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February 19, 2001


Conway to GP; Consumers Upbeat; Watch What You Say!; Hot


An Earlier Letter from Dr. Gordon Conway to Greenpeace in response to Dr.
Vandana Shiva's Report, "The Golden Hoax"

18 February http://www.biotech-info.net/new.html#thisweek (Posted to GMF
News on Scope at

THE ROCKEFELLER FOUNDATION January 22, 2001 From: Gordon Conway To Dr.
Doug Parr, Greenpeace, Canonbury Villas, London N1 2PN England

Peter Melchett wrote suggesting that it would be useful if I responded to
the report by Dr. Vandana Shiva entitled "The Golden Rice Hoax". I am
pleased to do so and I am also enclosing background information on Vitamin
A deficiency disorders and the Foundation's role in the development of
Golden Rice that you may find informative.

First, it should be stated that we do not consider Golden Rice the
solution to the vitamin A deficiency problem. Rather, it provides an
excellent complement to fruits, vegetables and animal products in the
diet, and to various fortified foods and vitamin supplements. Complete
balanced diets are the best solution, but the poorer families are, the
less likely it is that their children will receive a balanced diet and the
more likely they will be dependent on cheap food staples such as rice.
This is particularly true in the dry seasons when fruits and vegetables
are in short supply and expensive. Animal products are good sources of
vitamin A, but will be unavailable to people on vegetarian diets.
Unfortunately, in many cases, the bioavailability of sources of vitamin A
is very low in green vegetables. And, the more rural these families are
the less likely their children will be reached regularly and effectively
by Vitamin A fortification and supplementation programs. Still, all these
sources can and do make important contributions.

In her comments Vandana Shiva ignores the fact that Vitamin A-deficiency
disorders result from a deficiency of Vitamin A, not a complete absence of
Vitamin A in the diet. Vitamin A deficient individuals are lacking 10%,
20% or 50% of their daily requirements, not 100%. Hence, any additional
contribution toward daily requirements would be useful. We calculated that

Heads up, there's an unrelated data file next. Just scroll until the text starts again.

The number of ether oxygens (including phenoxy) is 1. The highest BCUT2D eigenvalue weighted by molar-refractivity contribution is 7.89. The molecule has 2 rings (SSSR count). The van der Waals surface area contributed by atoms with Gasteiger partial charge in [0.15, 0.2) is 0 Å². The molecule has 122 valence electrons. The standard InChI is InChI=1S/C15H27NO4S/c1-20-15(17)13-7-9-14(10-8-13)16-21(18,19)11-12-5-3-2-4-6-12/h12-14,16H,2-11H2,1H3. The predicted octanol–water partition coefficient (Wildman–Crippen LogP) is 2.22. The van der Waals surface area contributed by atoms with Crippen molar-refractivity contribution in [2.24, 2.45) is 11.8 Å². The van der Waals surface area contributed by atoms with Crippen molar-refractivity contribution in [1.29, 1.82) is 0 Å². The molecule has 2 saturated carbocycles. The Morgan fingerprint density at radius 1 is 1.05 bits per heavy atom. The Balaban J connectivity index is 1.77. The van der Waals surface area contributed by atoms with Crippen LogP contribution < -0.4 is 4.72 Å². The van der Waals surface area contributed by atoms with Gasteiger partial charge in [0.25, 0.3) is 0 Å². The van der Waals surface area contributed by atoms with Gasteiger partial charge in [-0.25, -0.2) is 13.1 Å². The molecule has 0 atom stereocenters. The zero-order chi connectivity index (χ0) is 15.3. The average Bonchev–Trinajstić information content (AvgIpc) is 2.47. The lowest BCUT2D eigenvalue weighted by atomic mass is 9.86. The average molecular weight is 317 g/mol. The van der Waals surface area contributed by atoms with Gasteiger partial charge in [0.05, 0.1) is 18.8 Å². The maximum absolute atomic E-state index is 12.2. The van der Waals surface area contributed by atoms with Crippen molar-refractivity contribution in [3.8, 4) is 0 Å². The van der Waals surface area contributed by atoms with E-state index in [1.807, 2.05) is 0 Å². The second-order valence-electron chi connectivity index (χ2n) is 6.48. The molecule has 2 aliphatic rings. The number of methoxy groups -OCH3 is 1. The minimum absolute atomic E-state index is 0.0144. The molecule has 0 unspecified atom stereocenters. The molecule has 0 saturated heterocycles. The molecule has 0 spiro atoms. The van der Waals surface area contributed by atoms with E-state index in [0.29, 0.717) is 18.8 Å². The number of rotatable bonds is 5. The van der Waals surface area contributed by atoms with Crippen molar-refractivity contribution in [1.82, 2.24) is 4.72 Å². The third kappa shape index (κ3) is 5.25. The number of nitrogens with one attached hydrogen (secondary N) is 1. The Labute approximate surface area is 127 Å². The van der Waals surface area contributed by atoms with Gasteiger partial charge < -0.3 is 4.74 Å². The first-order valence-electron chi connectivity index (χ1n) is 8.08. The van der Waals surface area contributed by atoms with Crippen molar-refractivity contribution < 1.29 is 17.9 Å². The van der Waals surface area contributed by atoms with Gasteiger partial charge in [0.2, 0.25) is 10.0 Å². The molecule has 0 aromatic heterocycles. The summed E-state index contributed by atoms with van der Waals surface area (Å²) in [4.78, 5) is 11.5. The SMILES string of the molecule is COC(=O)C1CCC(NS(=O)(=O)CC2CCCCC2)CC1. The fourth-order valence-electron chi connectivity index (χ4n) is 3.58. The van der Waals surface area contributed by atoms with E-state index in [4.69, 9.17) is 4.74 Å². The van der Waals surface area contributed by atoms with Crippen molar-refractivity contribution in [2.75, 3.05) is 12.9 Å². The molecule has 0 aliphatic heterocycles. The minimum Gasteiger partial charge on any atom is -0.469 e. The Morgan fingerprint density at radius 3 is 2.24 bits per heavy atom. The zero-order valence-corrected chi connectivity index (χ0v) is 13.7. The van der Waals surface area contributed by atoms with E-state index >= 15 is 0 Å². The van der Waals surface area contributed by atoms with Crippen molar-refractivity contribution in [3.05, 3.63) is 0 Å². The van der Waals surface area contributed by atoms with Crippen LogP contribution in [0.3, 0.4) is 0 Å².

the best Golden Rice lines reported in Science could contribute 15% - 20%
of the daily requirements. It should also be noted that the paper
published in Science reported on the very first set of rice plants
producing beta-carotene in the grain. The inventors have since made
further improvements both in the level of beta-carotene production and
with the elimination of the antibiotic resistance gene. Note also that if
women consume this added source of vitamin A, it will improve their
status, thereby increasing the concentration of vitamin A in the breast
milk, a secondary but important source of vitamin A intake for young
infants. The fact that hundreds of millions of children remain Vitamin A
deficient indicates that more needs to be done, complementary strategies
need to be tried, and that Golden Rice also has the potential to make
important contributions.

I do not know exactly what point Dr. Shiva is trying to make in the
section on transferring the technology to India. Yes, needs assessments
are being conducted so that the trait can be transferred to varieties
grown where the beta-carotene is most needed. She seems to think that
Indians are too dependent on rice. That may or may not be true, but even
so, I do not see why we should not try to make it a more nutritious food.
Where possible, scientists do use conventional breeding to improve the
nutrition of crops, including increased beta-carotene production, but this
was not possible with rice.

Finally, I agree with Dr. Shiva that the public relations uses of Golden
Rice have gone too far. The industry's advertisements and the media in
general seem to forget that it is a research product that needs
considerable further development before it will be available to farmers
and consumers. I hope these comments and the enclosures are useful. -
Gordon Conway


Note from Prakash: Dr. Ingo Potrykus has since then written to Dr. Conway
and said that "The data which The Rockefeller Foundation has, apparently
sent to Greenpeace are not correct and very disturbing. The calculations
are based on daily allowance values which take into account a lot of
"luxury" functions in context with our goal to contribute to vitamin
A-deficiency in developing countries and the statement that people would
have to eat 7 kg of rice per day are, of course, valuable ammunition
against our project"......"I would be grateful, if those who carry most of
the burden are consulted before Greenpeace is further supported, who has
probably little else in mind but blocking any further testing and


Mixed Feelings, But Not Major Concern over Labeling

IFIC’s fifth survey on U.S. consumer attitudes toward food biotechnology
indicates consumers are paying attention to the biotechnology issue—or are

The new survey, conducted January 19-21, 2001 by Wirthlin Worldwide,
includes a few new questions to determine how consumers consider food
biotechnology in context with other food safety issues. Fall 2000 media
coverage focused on the recall of products containing biotech corn not yet
approved for food use and the resulting discussions of regulatory